Using a Racial Equity Scorecard for Policy and Programs

June 30, 2020
Aya Community Market in Northeast Washington, D.C. Joseph Molieri for Bread for the World

The Racial Equity Scorecard is a way of assessing how successfully a given policy/program or legislation applies a racial equity lens.


People of color in the United States are more likely to experience hunger and poverty because of structural racism.

The consequences of the COVID-19 pandemic reflect the impact of structural racism in our country. These preexisting inequities have only been amplified by the pandemic, as people of color, particularly African Americans, are both more likely to become infected with the virus; more likely to die if they become ill; more likely to be in jobs considered essential that may require frequent contact with customers or other members of the public; and more likely to lose their jobs.

Fortunately, public policies can be designed in ways that can overcome these disproportionate impacts and reduce structural racism. Applying a “racial equity lens” is a concept and practice focused on achieving equal outcomes for people of color relative to their white counterparts. When this lens (which puts the needs and leadership of people of color at the center) is applied to policies and programs, the outcomes should be that progress is made toward eliminating racial inequities.

Many broad-based policies could be made more racially equitable by (1) applying this practice to evaluate each part of the policy; and (2) basing recommendations on analysis of how best to address the deep origins of racial discrimination and historical trauma.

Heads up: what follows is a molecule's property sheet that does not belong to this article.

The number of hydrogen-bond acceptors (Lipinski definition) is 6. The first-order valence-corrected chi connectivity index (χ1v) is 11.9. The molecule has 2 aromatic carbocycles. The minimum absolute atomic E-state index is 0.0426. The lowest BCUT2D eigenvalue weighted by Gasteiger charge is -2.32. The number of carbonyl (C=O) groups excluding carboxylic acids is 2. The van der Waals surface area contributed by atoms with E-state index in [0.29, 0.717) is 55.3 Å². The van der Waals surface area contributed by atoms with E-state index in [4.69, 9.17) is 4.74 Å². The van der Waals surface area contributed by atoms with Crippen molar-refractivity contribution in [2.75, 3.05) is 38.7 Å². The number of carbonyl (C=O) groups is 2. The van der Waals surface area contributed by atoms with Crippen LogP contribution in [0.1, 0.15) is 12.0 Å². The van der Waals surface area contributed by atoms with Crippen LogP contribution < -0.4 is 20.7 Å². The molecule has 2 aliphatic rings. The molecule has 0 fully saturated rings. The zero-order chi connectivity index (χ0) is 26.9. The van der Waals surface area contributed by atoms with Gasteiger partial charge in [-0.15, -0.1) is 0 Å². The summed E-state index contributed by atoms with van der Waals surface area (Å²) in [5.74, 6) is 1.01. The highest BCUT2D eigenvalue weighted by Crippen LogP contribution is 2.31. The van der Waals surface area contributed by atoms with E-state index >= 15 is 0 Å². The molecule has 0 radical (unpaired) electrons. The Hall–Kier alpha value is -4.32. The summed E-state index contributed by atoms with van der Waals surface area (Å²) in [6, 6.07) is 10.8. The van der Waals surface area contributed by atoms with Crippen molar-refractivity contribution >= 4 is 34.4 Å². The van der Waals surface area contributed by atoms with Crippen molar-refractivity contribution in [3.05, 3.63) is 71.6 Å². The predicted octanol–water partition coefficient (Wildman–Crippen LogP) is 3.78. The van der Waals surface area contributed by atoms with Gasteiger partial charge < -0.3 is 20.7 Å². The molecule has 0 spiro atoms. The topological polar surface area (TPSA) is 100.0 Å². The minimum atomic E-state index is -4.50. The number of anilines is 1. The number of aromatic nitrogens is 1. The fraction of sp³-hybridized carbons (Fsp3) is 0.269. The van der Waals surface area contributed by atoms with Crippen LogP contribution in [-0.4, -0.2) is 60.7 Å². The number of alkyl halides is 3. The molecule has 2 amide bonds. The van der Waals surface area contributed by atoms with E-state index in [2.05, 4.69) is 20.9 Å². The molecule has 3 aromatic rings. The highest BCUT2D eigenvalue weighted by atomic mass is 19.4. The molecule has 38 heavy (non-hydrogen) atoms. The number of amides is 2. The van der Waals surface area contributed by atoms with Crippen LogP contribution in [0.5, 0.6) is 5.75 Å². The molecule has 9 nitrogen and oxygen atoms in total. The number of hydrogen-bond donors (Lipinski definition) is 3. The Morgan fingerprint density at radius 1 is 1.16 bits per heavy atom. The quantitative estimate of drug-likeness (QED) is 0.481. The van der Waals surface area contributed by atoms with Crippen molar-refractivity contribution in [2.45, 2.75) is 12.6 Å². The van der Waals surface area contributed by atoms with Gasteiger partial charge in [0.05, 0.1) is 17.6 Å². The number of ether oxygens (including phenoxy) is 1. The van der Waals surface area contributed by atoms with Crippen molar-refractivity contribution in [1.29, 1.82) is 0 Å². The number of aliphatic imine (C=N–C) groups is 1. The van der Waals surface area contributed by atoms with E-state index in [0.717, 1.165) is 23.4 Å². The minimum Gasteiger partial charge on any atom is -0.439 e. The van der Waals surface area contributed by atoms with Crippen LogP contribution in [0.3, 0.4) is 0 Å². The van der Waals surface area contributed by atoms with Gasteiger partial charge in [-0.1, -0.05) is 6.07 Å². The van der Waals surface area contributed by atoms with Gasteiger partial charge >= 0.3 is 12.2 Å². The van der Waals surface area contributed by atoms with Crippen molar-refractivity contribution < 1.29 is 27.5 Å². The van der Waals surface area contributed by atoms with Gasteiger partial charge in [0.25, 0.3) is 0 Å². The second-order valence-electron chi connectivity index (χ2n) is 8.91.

To reverse racial inequities, policies must be rooted in the historical trauma each community of color has experienced

Tools
from our Resource Library

For Education

  • Election Resources

    One of the best times to raise the issues of hunger and poverty is during election campaigns. Engage candidates in your state/district on hunger and poverty using our elections resources.
  • U.S. Hunger and Poverty State Fact Sheets

    These fact sheets provide a snapshot of hunger and poverty in the United States and in each state plus Washington, D.C. 

  • Conflict and Fragility Are Hunger Issues

    Conflict is a main driver of the recent increase in hunger around the world and of forced migration. Hunger also contributes to conflict.

For Faith

  • The Bible on Health as a Hunger Issue

    “As you therefore have received Christ Jesus the Lord, continue to live your lives in him, rooted and built up in him and established in faith.” These words from Colossians 2:6 remind us of the faith that is active in love for our neighbors.

    The Bible on...

  • Unity Declaration on Racism and Poverty

    A diverse body of Christian leaders calls on the churches and Congress to focus on the integral connection.

    Dear Members of Congress,

    As the president and Congress are preparing their plans for this year, almost 100 church leaders—from all the families of U.S. Christianity—are...

  • In Times Like These … A Pan-African Christian Devotional for Public Policy Engagement

    This devotional guide invites deepened relationship with and among Pan-Af­rican people and elected leaders in the mission to end hunger and poverty.

For Advocacy

Faith

African at Heart

November 22, 2019

Insight

From the Blog